Baker’s DozenIn Place: Yann Tiersen’s Favourite Albums
Fred Bowler , November 2nd, 2016 09:56
With his ninth album, EUSA, out now, the French composer and multi-instrumentalist takes Fred Jage-Bowler from the Velvets to Bill Callahan via NEU!, Vashti Bunyan and Joanna Newsom on a tour of his favourite records
READ FULL STORY at Source: The Quietus | Features | Baker’s Dozen | In Place: Yann Tiersen’s Favourite Albums
I speak to Yann Tiersen a few hours before he is due to play the Gewandhaus in Leipzig, as he continues to tour his new album Eusa. A collection of ten piano songs originally released as sheet music, Tiersen decided to record the songs after playing them live. In the midst of his tour, I find Tiersen unwell with a miserable autumn cold. “At least I don’t have to sing tonight!” he laughs, before coughing and spluttering over the phone to me some more. Despite being so unwell that he clearly should be in bed with whatever the French equivalent of Lemsip is, he continues enthusiastically. Nothing, especially not a meagre cold, will stop him conveying the love he has for his latest project – a musical mapping of his home in Ushant.
It doesn’t seem like eighteen years since Tiersen’s 1998 solo album Le Phare, or fifteen years since 2001’s Bafta winning Amélie brought him into the musical consciousness of so many. Made up of tracks from his first three studio albums, La Valse Des Monstres (1995), Rue Des Cascades(1996) and the aforementioned Le Phare, the Amélie soundtrack felt like a love letter to the bustling Parisian area of Montmartre; Le Phare, by contrast, was an album where the remote, desolate landscape of Ushant inspired Tiersen to write in self-imposed seclusion on the island. Eusa, as it is known in the local Breton language, is again providing inspiration for Tiersen’s ninth studio album; however, rather than being merely inspired by Ushant, the album is Ushant, as Tiersen uses music to paint a vivid picture of his home landscape.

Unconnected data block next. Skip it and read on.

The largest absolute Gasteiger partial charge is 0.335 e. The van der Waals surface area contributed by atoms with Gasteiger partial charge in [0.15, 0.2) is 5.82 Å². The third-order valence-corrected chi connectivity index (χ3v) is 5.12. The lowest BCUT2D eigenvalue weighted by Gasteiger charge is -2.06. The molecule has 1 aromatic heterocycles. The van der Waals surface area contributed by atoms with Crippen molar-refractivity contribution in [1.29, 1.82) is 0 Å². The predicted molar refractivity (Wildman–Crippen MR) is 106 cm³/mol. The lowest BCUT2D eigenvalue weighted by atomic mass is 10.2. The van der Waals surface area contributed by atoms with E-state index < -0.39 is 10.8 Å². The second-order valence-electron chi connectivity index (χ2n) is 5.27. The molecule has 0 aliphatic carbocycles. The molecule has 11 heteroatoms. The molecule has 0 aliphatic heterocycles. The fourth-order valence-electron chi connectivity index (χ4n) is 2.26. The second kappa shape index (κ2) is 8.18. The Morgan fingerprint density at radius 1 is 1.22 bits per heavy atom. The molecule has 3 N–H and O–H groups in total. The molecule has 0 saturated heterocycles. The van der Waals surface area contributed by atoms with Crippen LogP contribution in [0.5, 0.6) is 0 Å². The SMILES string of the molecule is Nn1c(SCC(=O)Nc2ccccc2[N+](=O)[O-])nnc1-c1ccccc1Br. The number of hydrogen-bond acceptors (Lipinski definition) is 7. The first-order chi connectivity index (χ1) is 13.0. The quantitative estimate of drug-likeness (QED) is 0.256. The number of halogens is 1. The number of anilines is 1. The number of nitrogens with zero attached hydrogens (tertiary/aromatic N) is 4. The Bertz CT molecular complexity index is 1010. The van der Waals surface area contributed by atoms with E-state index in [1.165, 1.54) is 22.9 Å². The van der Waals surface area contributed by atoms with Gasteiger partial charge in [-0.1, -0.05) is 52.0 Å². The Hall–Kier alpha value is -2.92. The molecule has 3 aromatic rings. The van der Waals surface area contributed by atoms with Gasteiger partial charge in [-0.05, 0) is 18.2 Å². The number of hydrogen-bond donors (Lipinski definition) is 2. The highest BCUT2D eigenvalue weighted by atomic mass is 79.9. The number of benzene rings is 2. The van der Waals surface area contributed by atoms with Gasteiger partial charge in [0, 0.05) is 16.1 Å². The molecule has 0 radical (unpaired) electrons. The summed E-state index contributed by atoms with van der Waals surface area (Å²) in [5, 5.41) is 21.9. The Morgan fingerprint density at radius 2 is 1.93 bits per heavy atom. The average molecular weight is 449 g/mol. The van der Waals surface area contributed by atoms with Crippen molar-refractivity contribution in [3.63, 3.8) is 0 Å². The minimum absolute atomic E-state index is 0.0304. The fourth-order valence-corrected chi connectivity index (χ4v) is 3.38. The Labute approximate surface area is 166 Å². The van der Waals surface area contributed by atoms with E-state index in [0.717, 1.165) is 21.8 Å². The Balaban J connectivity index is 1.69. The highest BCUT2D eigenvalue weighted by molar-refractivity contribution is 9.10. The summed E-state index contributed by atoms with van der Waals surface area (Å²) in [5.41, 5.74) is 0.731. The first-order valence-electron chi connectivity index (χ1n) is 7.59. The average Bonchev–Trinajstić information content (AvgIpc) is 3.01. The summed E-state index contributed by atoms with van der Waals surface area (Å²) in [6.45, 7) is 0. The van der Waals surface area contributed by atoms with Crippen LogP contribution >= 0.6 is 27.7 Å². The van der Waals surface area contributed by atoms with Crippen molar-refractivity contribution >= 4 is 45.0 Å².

READ ENTIRE: “There is infinity through a telescope; infinity through a microscope”: DiS Meets Yann Tiersen / In Depth // Drowned In Sound
Moscow does not believe in tears, but apparently it believes in celebrating Halloween. Moscow Times’ Andrei Muchnik picks his gooviest Halloween events for the weekend, including a concert by Yann Tiersen, composer of the Amelie soundtrack. Da!
If you are short the 2000 rubles for the live Halloween show at Crocus City Hall, give a free listen to Tiersen’s latest from his new album”EUSA”
Halloween is almost here. This weekend almost every bar and club in Moscow will hold its version of a pre-Halloween party, but if you’re not in a mood for trick or treating, there’s plenty of awesome gigs you can go to instead. From one of the most popular British bands in Russia to a great French composer, here are our top picks.
READ FULL STORY at Source: Muchnik’s Picks: Placebo, Yann Tiersen and More Music in Moscow on the Weekend
Live à la Cité des Congrès de Nantes 2016
The masterful Yann Tiersen in concert earlier this month in Paris. Incredible.
And on violin…
Chanson Du Jour 10/20/2016 “La Valse D’ Amelie” by Yann Tiersen
This is one my favorites from the film Amelie. Composer/performer Yann Tiersen plays piano, accordion, violin as well as melodica, xylophone, toy piano, bicycle wheel and a typewriter in one of the greatest film soundtracks ever made. Tiersen won a 2001 BAFTA Award for Best Film Music for Amelie (should have won the Oscar.)
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Source: The Quietus | Reviews | Yann Tiersen